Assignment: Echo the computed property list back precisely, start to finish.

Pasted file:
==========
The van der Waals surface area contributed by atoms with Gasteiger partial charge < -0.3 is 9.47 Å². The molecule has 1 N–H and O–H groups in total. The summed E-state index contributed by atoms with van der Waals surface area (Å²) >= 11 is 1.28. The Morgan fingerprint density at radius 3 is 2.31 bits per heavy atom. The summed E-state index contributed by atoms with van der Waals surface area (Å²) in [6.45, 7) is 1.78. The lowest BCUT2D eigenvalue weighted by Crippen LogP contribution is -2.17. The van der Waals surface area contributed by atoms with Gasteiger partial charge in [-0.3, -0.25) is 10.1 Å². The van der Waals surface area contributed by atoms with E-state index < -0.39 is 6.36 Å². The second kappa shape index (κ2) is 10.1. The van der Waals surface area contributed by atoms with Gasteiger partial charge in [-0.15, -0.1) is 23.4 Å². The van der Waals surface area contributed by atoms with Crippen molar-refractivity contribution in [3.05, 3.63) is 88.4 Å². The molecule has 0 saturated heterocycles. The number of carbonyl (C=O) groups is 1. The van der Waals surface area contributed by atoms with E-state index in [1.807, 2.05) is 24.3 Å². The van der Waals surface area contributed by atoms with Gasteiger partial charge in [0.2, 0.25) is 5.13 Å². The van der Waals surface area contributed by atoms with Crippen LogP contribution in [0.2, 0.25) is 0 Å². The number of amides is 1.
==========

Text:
The van der Waals surface area contributed by atoms with Gasteiger partial charge < -0.3 is 9.47 Å². The molecule has 1 N–H and O–H groups in total. The summed E-state index contributed by atoms with van der Waals surface area (Å²) >= 11 is 1.28. The Morgan fingerprint density at radius 3 is 2.31 bits per heavy atom. The summed E-state index contributed by atoms with van der Waals surface area (Å²) in [6.45, 7) is 1.78. The lowest BCUT2D eigenvalue weighted by Crippen LogP contribution is -2.17. The van der Waals surface area contributed by atoms with Gasteiger partial charge in [-0.3, -0.25) is 10.1 Å². The van der Waals surface area contributed by atoms with E-state index < -0.39 is 6.36 Å². The second kappa shape index (κ2) is 10.1. The van der Waals surface area contributed by atoms with Gasteiger partial charge in [-0.15, -0.1) is 23.4 Å². The van der Waals surface area contributed by atoms with Crippen molar-refractivity contribution in [3.05, 3.63) is 88.4 Å². The molecule has 0 saturated heterocycles. The number of carbonyl (C=O) groups is 1. The van der Waals surface area contributed by atoms with E-state index in [1.807, 2.05) is 24.3 Å². The van der Waals surface area contributed by atoms with Gasteiger partial charge in [0.2, 0.25) is 5.13 Å². The van der Waals surface area contributed by atoms with Crippen LogP contribution in [0.2, 0.25) is 0 Å². The number of amides is 1.